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Key Words: The ‘Fed put’ is gone for now, top Wall Street strategist says

“ ‘I would not delude myself as an equity investor in thinking there is a “Fed put” any longer. The “Fed put” — for the time being — is gone.’ ”

— Jason Trennert, CEO of Strategas Research

That was Jason Trennert, a top Wall Street strategist, talking Tuesday about how stock-market investors should understand that the Federal Reserve won’t ride to their rescue in any market hiccup or tantrum.

Investors should sell on some of the strength and not buy on the dips, given the outlook for Fed policy, said Trennert, CEO of Strategas Research, in an interview on CNBC.

The central bank’s officials “whiffed” on their inflation forecast last year and have “no choice” but to tighten now.

Inflation is their primary job, and “the labor market is as tight as a drum,” he said.

Generally speaking, the Fed will have to raise its policy rate above inflation to get it under control, Trennert said.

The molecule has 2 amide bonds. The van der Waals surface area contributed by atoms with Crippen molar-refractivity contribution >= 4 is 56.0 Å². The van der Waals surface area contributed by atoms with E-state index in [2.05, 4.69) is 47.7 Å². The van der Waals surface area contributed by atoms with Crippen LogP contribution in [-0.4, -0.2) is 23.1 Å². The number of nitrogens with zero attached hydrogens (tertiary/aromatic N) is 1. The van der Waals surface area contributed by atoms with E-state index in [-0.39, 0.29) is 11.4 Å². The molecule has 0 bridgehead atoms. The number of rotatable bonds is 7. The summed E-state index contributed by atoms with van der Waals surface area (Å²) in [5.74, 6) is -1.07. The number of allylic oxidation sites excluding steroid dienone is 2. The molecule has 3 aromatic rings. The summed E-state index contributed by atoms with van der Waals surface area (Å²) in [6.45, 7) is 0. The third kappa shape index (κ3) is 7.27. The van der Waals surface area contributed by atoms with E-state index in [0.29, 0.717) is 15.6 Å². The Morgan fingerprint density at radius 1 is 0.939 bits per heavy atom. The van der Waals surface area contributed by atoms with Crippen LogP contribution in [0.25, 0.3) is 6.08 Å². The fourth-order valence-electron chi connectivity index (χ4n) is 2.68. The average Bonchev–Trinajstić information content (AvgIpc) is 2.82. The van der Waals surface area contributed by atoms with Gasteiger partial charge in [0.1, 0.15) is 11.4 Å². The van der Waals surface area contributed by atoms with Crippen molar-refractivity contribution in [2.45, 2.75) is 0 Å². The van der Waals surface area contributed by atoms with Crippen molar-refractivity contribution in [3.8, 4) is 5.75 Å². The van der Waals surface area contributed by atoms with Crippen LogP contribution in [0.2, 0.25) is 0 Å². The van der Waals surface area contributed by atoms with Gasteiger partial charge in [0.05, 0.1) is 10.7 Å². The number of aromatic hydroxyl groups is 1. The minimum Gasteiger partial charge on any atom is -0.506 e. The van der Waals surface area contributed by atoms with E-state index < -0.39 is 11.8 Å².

At the moment, consumer prices are running at 8.5% and the Fed’s policy rate is in a range of 0.25% to 0.5%.

“So there is a long way to go,” he said.

First articulated as the “Greenspan put” in the late 1980s, and then ascribed to all subsequent chairman, the phrase means that the Fed will always reverse policy course or flood the market with liquidity and reassurances in order to keep equities from falling sharply.

A “put” is a financial contract that gives an investor the ability to sell an asset for a set price even if the asset is trading lower in the market.

Stocks
DJIA,
-0.48%

SPX,
-0.93%

opened lower on Tuesday after a rebound on Monday. The S&P 500 index is down 6% this month and could notch its worst April performance since 1970.

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